For teachers

Helping students discover their hidden talents

The gallery space allowed students the opportunity to be creative, collaborative and reflective in an environment where they were more willing to share and try out ideas.

Sarah Mullholland, Head of English, Tarporley High School

"Both teachers and students have reported that the variety and quality of responses produced in the gallery are greater than when similar techniques had been used at school."

Emma Carroll
Manchester Art Gallery

"It has given me strategies that I can share with my team. It's allowed me to promote the English Department, especially with curriculum development. I feel like I'm leading something that I wouldn't otherwise have had the opportunity to do."

Sarah Mulholland, Head of English
Tarporley High School

"The progress made by the students I worked with on this project surpassed my wildest expectations. When young people are given an opportunity to exercise their naturally creative minds in a way that truly compliments the curriculum in schools then it opens up a world of possibilities for improving levels of literacy."

Stevie Ronnie, Writer
MaxLiteracy Award, BALTIC Centre for Contemporary Art

"In the class there were lots of kids with no English... even those with no English gained a lot."

Helen Harwood, Teacher and Senior Management Team
Grove Primary School

"You can apply this to any artwork always making Literacy the key"

Louise Gatti, Subject Lead Art and Design
Northumberland Church of England Academy School

Supporting Teaching and Learning

Taking students out of the classroom and into a museum or gallery not only introduces them to art in a stimulating environment but has the potential to:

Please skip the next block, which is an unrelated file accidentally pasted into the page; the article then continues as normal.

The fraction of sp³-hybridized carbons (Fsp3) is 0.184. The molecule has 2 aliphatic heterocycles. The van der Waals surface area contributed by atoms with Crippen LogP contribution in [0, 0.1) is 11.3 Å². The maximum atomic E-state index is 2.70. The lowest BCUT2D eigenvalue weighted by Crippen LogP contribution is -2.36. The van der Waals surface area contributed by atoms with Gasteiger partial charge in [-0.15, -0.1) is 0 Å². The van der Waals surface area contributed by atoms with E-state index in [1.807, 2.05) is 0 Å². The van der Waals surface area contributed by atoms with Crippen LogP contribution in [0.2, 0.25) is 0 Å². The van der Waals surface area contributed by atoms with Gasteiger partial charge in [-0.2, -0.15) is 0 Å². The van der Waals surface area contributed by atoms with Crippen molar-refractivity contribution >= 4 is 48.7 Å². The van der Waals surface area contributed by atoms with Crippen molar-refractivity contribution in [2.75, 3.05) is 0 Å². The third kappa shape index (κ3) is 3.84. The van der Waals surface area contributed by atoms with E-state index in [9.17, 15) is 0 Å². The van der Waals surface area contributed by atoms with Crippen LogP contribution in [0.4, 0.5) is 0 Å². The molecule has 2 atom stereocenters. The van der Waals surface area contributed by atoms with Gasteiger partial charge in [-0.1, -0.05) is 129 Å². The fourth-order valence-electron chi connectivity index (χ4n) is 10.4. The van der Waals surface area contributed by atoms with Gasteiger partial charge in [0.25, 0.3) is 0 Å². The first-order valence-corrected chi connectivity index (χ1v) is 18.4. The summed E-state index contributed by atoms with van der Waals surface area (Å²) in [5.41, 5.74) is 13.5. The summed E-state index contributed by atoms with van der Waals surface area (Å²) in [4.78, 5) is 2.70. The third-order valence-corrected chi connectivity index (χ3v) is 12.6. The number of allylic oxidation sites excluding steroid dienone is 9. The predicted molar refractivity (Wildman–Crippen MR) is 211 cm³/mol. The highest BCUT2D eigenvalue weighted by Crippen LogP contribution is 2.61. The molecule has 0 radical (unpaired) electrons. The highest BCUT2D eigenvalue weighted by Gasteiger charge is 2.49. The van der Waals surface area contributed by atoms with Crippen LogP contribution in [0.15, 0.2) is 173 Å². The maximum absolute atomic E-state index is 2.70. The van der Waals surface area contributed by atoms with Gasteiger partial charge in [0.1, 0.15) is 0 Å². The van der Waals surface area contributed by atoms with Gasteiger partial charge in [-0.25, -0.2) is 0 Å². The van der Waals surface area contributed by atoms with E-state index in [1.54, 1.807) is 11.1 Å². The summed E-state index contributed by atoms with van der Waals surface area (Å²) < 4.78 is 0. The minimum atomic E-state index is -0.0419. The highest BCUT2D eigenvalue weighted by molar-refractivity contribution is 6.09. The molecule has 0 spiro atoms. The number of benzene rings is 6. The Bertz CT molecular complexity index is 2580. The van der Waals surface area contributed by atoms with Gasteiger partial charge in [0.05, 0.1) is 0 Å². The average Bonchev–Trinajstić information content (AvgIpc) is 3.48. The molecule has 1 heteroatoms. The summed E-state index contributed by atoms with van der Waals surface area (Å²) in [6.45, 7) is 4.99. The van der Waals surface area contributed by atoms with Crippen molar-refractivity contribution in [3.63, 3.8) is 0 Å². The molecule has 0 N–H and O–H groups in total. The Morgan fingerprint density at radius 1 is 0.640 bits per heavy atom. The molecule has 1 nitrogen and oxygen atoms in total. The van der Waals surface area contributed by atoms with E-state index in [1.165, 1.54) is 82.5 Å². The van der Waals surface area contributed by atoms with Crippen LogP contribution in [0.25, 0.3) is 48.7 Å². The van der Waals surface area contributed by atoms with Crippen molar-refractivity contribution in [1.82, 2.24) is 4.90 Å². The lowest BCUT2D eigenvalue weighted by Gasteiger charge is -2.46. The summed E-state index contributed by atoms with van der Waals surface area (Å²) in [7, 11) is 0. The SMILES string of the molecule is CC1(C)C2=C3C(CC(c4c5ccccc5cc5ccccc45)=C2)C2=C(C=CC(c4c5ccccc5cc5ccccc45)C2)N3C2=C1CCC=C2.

• Improve levels of engagement, confidence and behaviour by placing students in new environments where there are fresh expectations
  • Reduce stress, restore self-esteem
  • Challenge and extend gifted learners
  • Create cross-curricular opportunities between Art and Design, English and other departments
  • Inspire your own teaching practice and help your career development

Accessibility

Thirteen-year-old Jessica has no vision other than light perception due to a rare genetic condition but was an active participant in the BALTIC’s literacy project about the Canadian artist Rodney Graham. Planning sessions placed Jessica at the centre from the outset and with the help of a ‘PenFriend’ audio labeller she was fully engaged in all the workshops.

View the case study

Plan your project

1

Contact the education department of your local art gallery or museum

Museum and gallery education staff are keen to build new relationships with schools which can be sustained long term, benefitting both organisations.

2

Find a person with creative writing skills

This could be someone in your school who can use this as a CPD opportunity or become an Advanced Skills Teacher.

Contact NAWE for writers working near you.

3

Work with your local museum or gallery to apply for funding

Contact the Education department of your local museum or gallery about how you would like to use their collection for literacy and they can apply with you for a MaxLiteracy grant.

Using our Resources and Case Studies you can devise your own project.

MaxLiteracy writers explain how they put their projects together

Watch video

Antony Dunn used a sculpture as a starting point for students writing a drama.

15 minutes

Watch video
Watch video

Stevie Ronnie uses book making as a starting point in many projects.

4 minutes

Watch video
Watch video

Poetry and music performance with Helen Mort

5 minutes

Watch video

Try for yourself

Develop your own creative literacy project inspired by art from your local gallery or museum.

Our resources give you useful tips for planning your project and making it happen.

View the resources

Looking for funding?

The next MaxLiteracy funding round opens in Spring 2018.

Find out more